Journal of Urban Health

, Volume 93, Issue 2, pp 256–270 | Cite as

TransMilenio, a Scalable Bus Rapid Transit System for Promoting Physical Activity

  • Pablo D. Lemoine
  • Olga L. SarmientoEmail author
  • Jose David Pinzón
  • Jose D. Meisel
  • Felipe Montes
  • Dario Hidalgo
  • Michael Pratt
  • Juan Manuel Zambrano
  • Juan Manuel Cordovez
  • Roberto Zarama


Transport systems can play an important role in increasing physical activity (PA). Bogotá has been recognized for its bus rapid transit (BRT) system, TransMilenio (TM). To date, BRTs have been implemented in over 160 cities worldwide. The aim of this study was to assess the association between PA and the use of TM among adults in Bogotá. The study consists of a cross-sectional study conducted from 2010 to 2011 with 1000 adults. PA was measured using the International Physical Activity Questionnaire. In a subsample of 250 adults, PA was objectively measured using ActiGraph accelerometers. Analyses were conducted using multilevel logistic regression models. The use of TM was associated with meeting moderate-to-vigorous PA (MVPA). TM users were more likely to complete an average of >22 min a day of MVPA (odds ratio [OR] = 3.1, confidence interval [CI] = 95 % 1.4–7.1) and to walk for transportation for ≥150 min per week (OR = 1.5; CI = 95 % 1.1–2.0). The use of TM was associated with 12 or more minutes of MVPA (95 % CI 4.5–19.4, p < 0.0001). Associations between meeting PA recommendations and use of TM did not differ by socioeconomic status (p value = 0.106) or sex (p value = 0.288). The use of TM is a promising strategy for enhancing public health efforts to reduce physical inactivity through walking for transport. Given the expansion of BRTs, these results could inform the development of transport PA programs in low- to high-income countries.


Physical activity Walking Transportation Bus rapid transit 



The authors of the research would like to acknowledge El Centro Nacional de Consultoría (Bogotá, Colombia) for its collaboration in data collection and Andrea Ramirez for valuable comments.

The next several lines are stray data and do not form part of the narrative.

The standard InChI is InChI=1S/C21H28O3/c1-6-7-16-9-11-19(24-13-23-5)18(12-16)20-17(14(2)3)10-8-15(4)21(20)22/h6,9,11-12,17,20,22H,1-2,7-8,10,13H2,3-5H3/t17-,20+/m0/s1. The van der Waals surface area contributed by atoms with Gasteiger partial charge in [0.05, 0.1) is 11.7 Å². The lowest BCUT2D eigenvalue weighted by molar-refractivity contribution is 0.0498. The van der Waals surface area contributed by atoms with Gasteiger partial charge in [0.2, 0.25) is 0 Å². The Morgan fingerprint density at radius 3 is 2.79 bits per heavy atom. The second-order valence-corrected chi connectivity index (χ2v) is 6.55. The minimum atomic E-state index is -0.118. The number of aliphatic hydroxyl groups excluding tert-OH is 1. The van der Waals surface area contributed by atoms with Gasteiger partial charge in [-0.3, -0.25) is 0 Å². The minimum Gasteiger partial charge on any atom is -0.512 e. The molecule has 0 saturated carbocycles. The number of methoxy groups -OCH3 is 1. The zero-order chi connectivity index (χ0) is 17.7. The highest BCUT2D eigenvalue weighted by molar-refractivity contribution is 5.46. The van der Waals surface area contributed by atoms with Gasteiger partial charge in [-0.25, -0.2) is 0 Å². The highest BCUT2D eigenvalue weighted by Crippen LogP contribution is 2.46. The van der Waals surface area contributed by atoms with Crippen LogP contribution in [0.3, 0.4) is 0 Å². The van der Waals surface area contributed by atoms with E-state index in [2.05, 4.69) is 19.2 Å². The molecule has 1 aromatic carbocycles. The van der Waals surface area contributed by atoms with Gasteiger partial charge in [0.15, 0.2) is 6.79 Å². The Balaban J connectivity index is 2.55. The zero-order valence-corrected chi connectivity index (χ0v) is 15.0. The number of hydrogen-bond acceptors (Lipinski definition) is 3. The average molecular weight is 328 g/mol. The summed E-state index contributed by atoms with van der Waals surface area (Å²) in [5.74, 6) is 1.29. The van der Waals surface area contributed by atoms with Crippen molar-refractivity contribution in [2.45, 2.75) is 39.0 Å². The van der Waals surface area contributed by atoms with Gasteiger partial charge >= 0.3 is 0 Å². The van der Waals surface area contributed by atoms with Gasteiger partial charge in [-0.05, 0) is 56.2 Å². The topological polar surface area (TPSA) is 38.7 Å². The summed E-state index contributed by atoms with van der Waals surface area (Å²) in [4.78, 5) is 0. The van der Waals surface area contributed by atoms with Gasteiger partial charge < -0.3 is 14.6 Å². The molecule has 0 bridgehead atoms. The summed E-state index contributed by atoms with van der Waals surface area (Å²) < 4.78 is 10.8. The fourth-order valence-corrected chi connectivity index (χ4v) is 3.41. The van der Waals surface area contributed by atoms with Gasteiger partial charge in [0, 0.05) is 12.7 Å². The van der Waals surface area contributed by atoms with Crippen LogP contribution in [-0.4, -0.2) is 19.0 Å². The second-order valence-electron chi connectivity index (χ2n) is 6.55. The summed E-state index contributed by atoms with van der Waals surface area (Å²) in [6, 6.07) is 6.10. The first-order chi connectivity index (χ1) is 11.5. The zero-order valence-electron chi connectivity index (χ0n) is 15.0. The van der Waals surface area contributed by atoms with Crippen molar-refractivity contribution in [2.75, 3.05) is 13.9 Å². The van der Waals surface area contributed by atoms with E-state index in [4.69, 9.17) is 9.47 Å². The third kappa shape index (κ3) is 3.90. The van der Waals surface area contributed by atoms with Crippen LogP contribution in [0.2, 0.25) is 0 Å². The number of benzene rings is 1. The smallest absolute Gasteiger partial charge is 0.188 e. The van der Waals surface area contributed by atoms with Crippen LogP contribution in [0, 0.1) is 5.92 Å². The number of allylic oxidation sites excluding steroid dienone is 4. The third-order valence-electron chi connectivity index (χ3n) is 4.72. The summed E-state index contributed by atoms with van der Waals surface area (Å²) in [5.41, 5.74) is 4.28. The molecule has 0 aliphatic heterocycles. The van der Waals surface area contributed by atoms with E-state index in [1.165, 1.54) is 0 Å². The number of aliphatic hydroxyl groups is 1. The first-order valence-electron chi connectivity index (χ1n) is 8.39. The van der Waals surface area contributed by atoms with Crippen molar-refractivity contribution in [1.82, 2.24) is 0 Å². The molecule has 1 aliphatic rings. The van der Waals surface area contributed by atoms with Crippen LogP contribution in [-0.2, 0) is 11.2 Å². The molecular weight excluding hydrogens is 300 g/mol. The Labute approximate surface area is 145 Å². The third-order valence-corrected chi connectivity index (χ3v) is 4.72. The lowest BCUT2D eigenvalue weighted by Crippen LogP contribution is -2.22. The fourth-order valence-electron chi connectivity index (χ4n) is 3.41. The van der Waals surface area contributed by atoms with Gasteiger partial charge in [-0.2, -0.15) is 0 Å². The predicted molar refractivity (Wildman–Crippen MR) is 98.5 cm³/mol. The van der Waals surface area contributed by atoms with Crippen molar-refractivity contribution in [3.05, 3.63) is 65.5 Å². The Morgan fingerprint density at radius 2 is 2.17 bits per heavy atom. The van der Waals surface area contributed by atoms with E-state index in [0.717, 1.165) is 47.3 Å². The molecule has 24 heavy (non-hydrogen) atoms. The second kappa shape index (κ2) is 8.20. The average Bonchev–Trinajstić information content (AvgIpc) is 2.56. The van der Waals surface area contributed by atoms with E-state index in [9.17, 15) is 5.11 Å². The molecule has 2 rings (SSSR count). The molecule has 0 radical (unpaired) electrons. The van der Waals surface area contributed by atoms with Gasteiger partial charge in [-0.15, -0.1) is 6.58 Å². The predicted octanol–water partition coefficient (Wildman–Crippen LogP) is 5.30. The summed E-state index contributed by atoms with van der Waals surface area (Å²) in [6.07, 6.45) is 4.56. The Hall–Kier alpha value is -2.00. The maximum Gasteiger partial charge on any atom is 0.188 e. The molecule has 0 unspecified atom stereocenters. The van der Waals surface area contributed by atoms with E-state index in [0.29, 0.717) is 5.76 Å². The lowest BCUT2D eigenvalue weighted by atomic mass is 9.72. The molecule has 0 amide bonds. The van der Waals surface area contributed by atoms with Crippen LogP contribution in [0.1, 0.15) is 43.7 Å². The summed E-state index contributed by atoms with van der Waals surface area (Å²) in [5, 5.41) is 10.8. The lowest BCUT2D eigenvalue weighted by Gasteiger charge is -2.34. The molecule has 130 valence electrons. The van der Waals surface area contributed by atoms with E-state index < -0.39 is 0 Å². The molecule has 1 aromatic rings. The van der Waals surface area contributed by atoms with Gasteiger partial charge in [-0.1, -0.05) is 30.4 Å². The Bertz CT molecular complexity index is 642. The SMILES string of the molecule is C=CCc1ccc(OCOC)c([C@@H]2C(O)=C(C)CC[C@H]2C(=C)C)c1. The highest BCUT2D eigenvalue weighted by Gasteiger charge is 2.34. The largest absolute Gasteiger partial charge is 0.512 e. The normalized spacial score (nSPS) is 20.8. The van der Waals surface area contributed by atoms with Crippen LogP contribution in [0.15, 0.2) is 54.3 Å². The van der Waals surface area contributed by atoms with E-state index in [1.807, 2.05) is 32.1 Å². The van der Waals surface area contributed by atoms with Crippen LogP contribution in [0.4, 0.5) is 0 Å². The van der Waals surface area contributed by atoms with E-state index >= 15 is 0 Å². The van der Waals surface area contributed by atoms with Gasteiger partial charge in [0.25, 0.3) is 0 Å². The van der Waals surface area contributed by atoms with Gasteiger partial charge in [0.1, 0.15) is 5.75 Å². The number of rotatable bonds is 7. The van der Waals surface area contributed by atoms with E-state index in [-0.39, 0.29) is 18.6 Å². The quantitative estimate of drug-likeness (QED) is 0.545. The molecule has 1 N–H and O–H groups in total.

The study was funded by the Center for Interdisciplinary Studies in Basic and Applied Complexity (CeiBA), Bogotá, Colombia, Colciencias grant 519 2010, Fogarty, and a grant from the sustainable mobility research projects at the U'niversidad de los Andes in Bogotá. The “Programa nacional de formación doctoral Francisco Jose de Caldas” from Colciencias (Convocatorias 511-2010 and 567-2012) funded the work of Jose D. Meisel and Pablo D. Lemoine.

Compliance with Ethical Standards

All of the protocols and questionnaires were reviewed and approved by the Institutional Review Board of the Universidad de los Andes in Bogotá.


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Copyright information

© The New York Academy of Medicine 2016

Authors and Affiliations

  • Pablo D. Lemoine
    • 1
  • Olga L. Sarmiento
    • 2
    Email author
  • Jose David Pinzón
    • 3
  • Jose D. Meisel
    • 1
  • Felipe Montes
    • 1
  • Dario Hidalgo
    • 4
  • Michael Pratt
    • 2
  • Juan Manuel Zambrano
    • 2
  • Juan Manuel Cordovez
    • 5
  • Roberto Zarama
    • 1
  1. 1.Department of Industrial Engineering, Faculty of Engineering, CeiBA Complex Systems Research CenterUniversidad de los AndesBogotáColombia
  2. 2.Department of Public Health, School of Medicine, CeiBA Complex Systems Research CenterUniversidad de los AndesBogotáColombia
  3. 3.Faculty of Art and DesignUniversidad Jorge Tadeo LozanoBogotá D.C.Colombia
  4. 4.EMBARQ, The WRI Center for Sustainable TransportWashingtonUSA
  5. 5.Biomedical Engineering DepartmentUniversidad de los AndesBogotáColombia

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